Chile sends chills through lithium market

Chile has moved to seek greater control over its lithium industry. The plans, announced by the country’s president Gabriel Boric, fall short of full scale nationalisation, but do envisage majority state-owned partnerships with private companies for the exploitation of lithium deposits. Going forward, the country’s two lithium miners, Chile’s SQM and the US mining giant Albermarle, must negotiate with state-owned copper producer Codelco as regards future state participation in their existing concessions.

Lithium Company Stock Prices

Lithium Company Market Corporate Website Stock Price
Albermale U.S.: NYSE Click Here click
Allkem Limited ASX Click Here click
Advanced Metallurgical Group AEX Click Here click
Andrada Mining AEX Click Here click
Askari Metals AEX Click Here click
Atlantic Lithium Ltd ASX Click Here click
Atlantic Lithium Ltd ASX Click Here click
Bradda Head Lithium LSE Click Here click
Cleantech Lithium LSE Click Here click
Core Lithium ASX Click Here click
Energiser Holdings NYQ Click Here click
Eramet SA Paris Click Here click
Euro Manganese Inc CVE Click Here click
Ganfeng Lithium Group HKG Click Here click
Great Western Mining ISE Click Here click
Imerys Paris Click Here click
Kodal Minerals LSE Click Here click
Liontown Resources Ltd ASX Click Here click
Lithium Americas Corp TOR Click Here click
Lithium Energy* ASX Click Here click
Munters Group Stockholm Click Here click
Piedmont Lithium NAQ Click Here click
Pilbara Minerals ASX Click Here click
Premier African Minerals AIM Click Here click
Savannah Resources LSE Click Here click
Sigma Lithium CVE Click Here click
SQM Chile US Click Here click
Tantalex Lithium DEU Click Here click
Tianqi Lithium US Click Here click
Vulcan Energy Resources ASX Click Here click
Zinwald Lithium* AIM Click Here click

Copyright: Lithium Markets

Lithium Markets: Search For Scale

Logic dictates that mining companies consolidate. In the latest iteration, Australia’s Allkem has announced an all-share merger deal with US rival Livent. The combined business will be worth $10.6bn, making it the third largest player in the lithium space, behind Albemarle and Chile’s SQM. It will have have production capacity of around 250,000 tonnes of lithium, with mines in Argentina, Australia and Canada alongside processing facilities in China, the US and Japan. Lithium spot prices in China have plunged 70 per cent over the past five months on the back of weak EV sector demand.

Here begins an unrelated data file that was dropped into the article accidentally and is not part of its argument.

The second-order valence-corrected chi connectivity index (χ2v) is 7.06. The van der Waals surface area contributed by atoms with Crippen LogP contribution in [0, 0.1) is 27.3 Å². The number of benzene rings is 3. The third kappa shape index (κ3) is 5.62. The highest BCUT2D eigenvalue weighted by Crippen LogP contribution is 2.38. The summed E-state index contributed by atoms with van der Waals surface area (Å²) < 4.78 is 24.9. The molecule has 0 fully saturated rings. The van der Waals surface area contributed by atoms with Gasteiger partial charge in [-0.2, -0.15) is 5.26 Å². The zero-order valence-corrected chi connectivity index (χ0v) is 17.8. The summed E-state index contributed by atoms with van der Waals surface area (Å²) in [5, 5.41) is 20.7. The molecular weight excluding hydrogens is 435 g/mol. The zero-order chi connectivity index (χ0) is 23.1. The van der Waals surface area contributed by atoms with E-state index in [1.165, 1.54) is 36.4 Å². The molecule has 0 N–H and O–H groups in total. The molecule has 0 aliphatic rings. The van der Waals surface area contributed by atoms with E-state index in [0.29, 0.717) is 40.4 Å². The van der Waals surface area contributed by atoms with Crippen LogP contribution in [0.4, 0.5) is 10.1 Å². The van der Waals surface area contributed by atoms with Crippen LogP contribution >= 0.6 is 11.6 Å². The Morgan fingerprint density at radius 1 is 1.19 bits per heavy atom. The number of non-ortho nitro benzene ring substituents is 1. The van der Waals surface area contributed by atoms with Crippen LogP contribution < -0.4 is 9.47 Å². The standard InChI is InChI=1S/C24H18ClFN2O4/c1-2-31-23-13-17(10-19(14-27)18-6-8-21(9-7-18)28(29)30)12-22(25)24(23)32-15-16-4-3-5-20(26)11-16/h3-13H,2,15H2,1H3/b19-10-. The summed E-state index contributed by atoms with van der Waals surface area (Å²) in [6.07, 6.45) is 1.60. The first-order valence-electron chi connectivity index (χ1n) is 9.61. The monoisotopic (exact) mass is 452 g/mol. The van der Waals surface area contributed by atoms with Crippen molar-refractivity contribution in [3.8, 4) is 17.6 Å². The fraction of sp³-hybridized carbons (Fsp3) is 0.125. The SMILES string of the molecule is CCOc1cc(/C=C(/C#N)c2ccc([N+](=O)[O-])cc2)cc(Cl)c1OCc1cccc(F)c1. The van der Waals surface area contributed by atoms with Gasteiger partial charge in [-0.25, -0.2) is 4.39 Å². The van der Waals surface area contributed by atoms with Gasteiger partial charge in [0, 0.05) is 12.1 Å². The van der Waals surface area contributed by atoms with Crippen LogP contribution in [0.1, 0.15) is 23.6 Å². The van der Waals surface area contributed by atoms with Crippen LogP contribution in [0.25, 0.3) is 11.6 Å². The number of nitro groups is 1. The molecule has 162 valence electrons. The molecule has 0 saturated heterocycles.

Africa is sleepy evil/Lithium

China leads the global race to obtain critical minerals. Huayou Cobalt, for example, recently paid $422mn for a lithium mine at Arcadia in Zimbabwe. The company has also made a strategic investment in a mine in Uis, a remote part of Namibia. In the global race for lithium, Africa offers significant advantages to those that are brave enough to take the risks associated with investing there – not least, the fact that development of new mines is typically not hindered by the political and environmental hurdles that are present in other lithium rich countries; such as Chile and Mexico. (the precarious nature of the lithium market was amply demonstrated recently, when Chile’s president Gabriel Boric announced plans to bring the lithium industry under partial state control).

China’s appetite for Lithium is insatiable: the country remains the dominant player in the market for processing the metal into the raw materials for batteries. Out of the blocks early, when it came to Africa, the Chinese are prepared to take risks to uphold their dominant position on the continent. In the past month, shares in London listed lithium developer Kodal Minerals rocketed when it became known that the company had received investment of $110mn from Hainan Mining, a subsidiary of Fosun International Limited, a Chinese multinational conglomerate holding company. Kodal is active in West Africal; its flagship project is the Bougouni Lithium project in southern Mali.